At this time, North Carolina at Iowa is still expected to happen. That is a minor miracle considering games are being cancelled all over the country. Whatever your stance on playing competitive sports in the current environment, that’s just the reality we’re in right now. With increased travel and more competition than football or other fall sports with truncated schedules, basketball season will be more unpredictable than ever.
So, with that mutual understanding out of the way, let’s take a look at three things to watch when North Carolina (hopefully) takes the court at Iowa in the ACC-B1G Challenge.
Is Iowa more than Luka Garza?
This is going to be the main headline for the next 48 hours. A consensus first-team All-American last season, Luka Garza is averaging 34 points, 9.7 rebounds, and 2.7 blocks per game through Iowa’s first three games. The 6-11 senior has picked up right where he left off after averaging 23.9/9.8/1.8 last season.
And sure, those numbers came against North Carolina Central, Southern, and Western Illinois. That’s not exactly a tough early slate of games. But still, 34 points a game is borderline comical. It’s even more insane considering he’s only averaging 26 minutes per game.
However, is Iowa more than just Luka Garza’s seemingly superhuman inside-outside skillset?
Three other players are averaging double-digits, but one of them, fellow 6-11 forward Jack Nunge (18 ppg), has only played one game. Nunge missed the first two games after the passing of his father. After averaging just 5.0 points last season, it remains to be seen what kind of production he’ll give the Hawkeyes.
The other two players averaging double-digits are 6-6 junior guard Joe Wieskamp (12 ppg, 5.7 rpg) and 6-9 sophomore forward Patrick McCaffery (11 ppg, 4.0 rpg). Of that supporting trio, Wieskamp is the only one who significantly contributed last season. He is also the team’s second leading rebounder, whereas UNC has four players averaging 7 or more rebounds per game.
If the Heels are able to cool off Garza’s hot start, does Iowa have enough firepower at other positions?
North Carolina boasts four rotation players ranging from 6-8 to 7-1. However, four of Iowa’s top five scorers are between 6-8 and 6-11. Freshman forward Keegan Murray is averaging 8.7 points, joining the three other big men mentioned above (Garza, Nunge, and McCaffery). UNC hasn’t played that kind of size yet and could find it difficult to get in a groove. If that happens, it begs the question, can UNC’s perimeter win this game?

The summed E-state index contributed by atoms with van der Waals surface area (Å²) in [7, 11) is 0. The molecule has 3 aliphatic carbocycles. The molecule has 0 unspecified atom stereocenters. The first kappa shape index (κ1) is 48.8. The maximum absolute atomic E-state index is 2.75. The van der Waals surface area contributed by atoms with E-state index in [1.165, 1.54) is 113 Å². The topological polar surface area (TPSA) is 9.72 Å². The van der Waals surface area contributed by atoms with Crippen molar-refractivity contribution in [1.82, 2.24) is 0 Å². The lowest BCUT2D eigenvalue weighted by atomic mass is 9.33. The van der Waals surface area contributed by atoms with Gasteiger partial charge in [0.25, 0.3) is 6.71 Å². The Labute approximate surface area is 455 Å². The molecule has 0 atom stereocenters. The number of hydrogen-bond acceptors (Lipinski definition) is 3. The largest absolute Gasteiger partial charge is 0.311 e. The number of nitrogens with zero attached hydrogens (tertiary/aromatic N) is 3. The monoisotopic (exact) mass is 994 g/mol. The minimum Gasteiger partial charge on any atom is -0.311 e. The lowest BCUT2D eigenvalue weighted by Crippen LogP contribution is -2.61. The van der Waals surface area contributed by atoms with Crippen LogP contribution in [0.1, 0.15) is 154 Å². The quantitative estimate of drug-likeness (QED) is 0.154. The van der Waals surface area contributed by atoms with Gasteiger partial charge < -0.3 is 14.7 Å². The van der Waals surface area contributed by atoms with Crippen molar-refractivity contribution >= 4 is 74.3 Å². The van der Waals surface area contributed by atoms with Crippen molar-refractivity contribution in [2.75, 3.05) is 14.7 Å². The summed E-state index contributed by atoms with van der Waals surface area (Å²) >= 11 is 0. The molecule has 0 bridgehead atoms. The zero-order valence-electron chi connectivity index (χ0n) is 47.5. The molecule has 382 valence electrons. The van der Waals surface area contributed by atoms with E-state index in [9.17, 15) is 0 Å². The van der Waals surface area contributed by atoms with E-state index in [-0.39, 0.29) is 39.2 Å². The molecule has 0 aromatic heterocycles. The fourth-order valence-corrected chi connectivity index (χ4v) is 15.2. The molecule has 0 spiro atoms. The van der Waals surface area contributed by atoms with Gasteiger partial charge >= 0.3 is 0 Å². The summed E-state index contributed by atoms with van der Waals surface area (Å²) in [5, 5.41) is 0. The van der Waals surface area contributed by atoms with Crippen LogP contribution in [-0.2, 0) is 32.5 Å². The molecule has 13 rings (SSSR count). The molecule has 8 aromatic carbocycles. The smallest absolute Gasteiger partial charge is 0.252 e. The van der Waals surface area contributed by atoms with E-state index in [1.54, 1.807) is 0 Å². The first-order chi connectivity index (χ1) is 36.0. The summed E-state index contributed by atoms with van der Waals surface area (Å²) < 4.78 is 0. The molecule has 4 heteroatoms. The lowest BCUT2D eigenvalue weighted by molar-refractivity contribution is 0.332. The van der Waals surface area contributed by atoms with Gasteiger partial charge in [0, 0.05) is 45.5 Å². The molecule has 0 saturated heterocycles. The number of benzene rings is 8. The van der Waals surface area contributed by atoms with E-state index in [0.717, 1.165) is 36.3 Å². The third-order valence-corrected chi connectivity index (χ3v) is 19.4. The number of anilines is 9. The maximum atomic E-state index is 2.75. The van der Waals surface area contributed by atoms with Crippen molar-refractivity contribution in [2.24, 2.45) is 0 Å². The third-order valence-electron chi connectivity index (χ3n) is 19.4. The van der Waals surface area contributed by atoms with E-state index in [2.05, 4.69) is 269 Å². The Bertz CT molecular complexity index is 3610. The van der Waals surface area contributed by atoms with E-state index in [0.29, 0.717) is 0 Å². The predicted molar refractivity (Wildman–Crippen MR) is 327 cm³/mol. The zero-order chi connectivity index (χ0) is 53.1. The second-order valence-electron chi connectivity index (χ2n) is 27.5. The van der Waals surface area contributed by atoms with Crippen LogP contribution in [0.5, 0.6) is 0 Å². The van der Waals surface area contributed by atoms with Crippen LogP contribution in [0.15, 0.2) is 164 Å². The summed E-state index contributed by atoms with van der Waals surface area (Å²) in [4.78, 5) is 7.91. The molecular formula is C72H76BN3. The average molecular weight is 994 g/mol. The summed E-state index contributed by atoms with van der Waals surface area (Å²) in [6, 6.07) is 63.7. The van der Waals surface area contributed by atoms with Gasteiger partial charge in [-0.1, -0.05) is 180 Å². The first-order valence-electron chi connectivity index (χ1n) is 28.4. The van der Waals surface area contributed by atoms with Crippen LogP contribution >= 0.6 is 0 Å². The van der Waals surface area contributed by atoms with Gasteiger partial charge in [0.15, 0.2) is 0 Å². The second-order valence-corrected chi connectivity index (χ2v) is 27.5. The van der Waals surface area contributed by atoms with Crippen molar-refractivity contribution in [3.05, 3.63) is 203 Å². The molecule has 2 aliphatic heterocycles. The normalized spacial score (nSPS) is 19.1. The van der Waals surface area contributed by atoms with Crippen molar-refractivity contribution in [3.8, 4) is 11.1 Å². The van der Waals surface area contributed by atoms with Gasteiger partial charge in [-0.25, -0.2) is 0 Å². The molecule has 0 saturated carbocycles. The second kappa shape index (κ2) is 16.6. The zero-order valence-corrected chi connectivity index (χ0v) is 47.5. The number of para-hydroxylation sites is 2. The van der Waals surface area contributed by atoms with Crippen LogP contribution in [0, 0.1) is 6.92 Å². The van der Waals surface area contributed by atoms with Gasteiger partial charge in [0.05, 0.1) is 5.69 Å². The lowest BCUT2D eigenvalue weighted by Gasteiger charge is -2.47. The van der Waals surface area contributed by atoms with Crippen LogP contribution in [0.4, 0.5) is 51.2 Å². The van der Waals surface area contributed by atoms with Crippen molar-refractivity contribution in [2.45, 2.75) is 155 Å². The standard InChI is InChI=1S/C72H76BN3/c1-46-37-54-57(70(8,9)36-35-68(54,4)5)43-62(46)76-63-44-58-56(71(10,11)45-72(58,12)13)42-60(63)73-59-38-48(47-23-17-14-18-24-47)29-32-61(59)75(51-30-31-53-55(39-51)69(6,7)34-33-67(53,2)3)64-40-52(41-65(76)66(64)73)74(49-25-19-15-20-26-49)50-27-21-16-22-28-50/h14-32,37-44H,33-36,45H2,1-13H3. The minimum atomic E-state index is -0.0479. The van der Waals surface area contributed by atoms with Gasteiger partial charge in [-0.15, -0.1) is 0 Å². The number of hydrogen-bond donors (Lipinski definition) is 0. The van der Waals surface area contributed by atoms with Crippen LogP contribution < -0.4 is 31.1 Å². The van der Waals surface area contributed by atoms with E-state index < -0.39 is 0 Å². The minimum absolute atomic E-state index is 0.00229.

If North Carolina’s inside threats are neutralized, relying on a still developing (and not full-strength) perimeter may hurt the Heels’ chances in a road game against a top-5 opponent. R.J. Davis leads the team at just 12.3 ppg, while Caleb Love is tied with Armando Bacot for third on the team with 11.0 ppg. There isn’t a consistent third option or sharpshooter on the wings, and Love and Davis are averaging a combined 5.5 turnovers per game.
Plus, as a team, UNC is only hitting 27.1% of their three-point attempts on 14.8 attempts per game. Iowa is hitting **checks notes** 39% from deep, on 25.7 attempts per game.
Adding to UNC’s obstacles is that the hot shooting isn’t limited to Iowa’s guard play, putting additional strain on North Carolina’s big men. All four of their big men average over 2 three-point attempts per game, and all are making at least 37.5% of those shots. If any of the young freshmen for the Heels was going to have a “I have arrived” moment, tomorrow night would be a great opportunity.
As mentioned above, Iowa hasn’t faced anyone with the size and skill of UNC. How will they handle a starting Tar Heel lineup boasting three McDonald’s All-Americans, with two more coming off the bench? Will the Hawkeyes be able to score against a defense that according to KenPom, is the 14th best in the nation? That’s a far cry from the 276th, 280th, and 348th most efficient defenses in the land.
(For what it’s worth, I fully acknowledge it a little early in the season to be leaning into KenPom stats, but those numbers are fair representations of Iowa’s competition).
North Carolina, meanwhile, faced the #2 (Texas) and #4 (Stanford) defenses in the nation less than a week ago. While those numbers will change as the season goes along, that’s a stark difference in competition. That also helps explain some of their offensive struggles, though most fans are anxious for a more UNC-like 78 possession, 90-point performance. That probably won’t happen tomorrow, but cracking 80 points would be progress.
Besides, while those early tests help with growth and development, few of UNC’s regular contributors have not been through an entire college season like the more experienced Iowa lineup. Though, Iowa wasn’t exactly a behemoth last season, managing a rather pedestrian fifth place and 11-9 record the Big 10.
That’s the tough part with these early season games. They’re always a bit unpredictable, but even more so this year. How much early competition is too much, and what kind of flaws are covered up with cupcake schedules?
Hopefully we find out tomorrow night.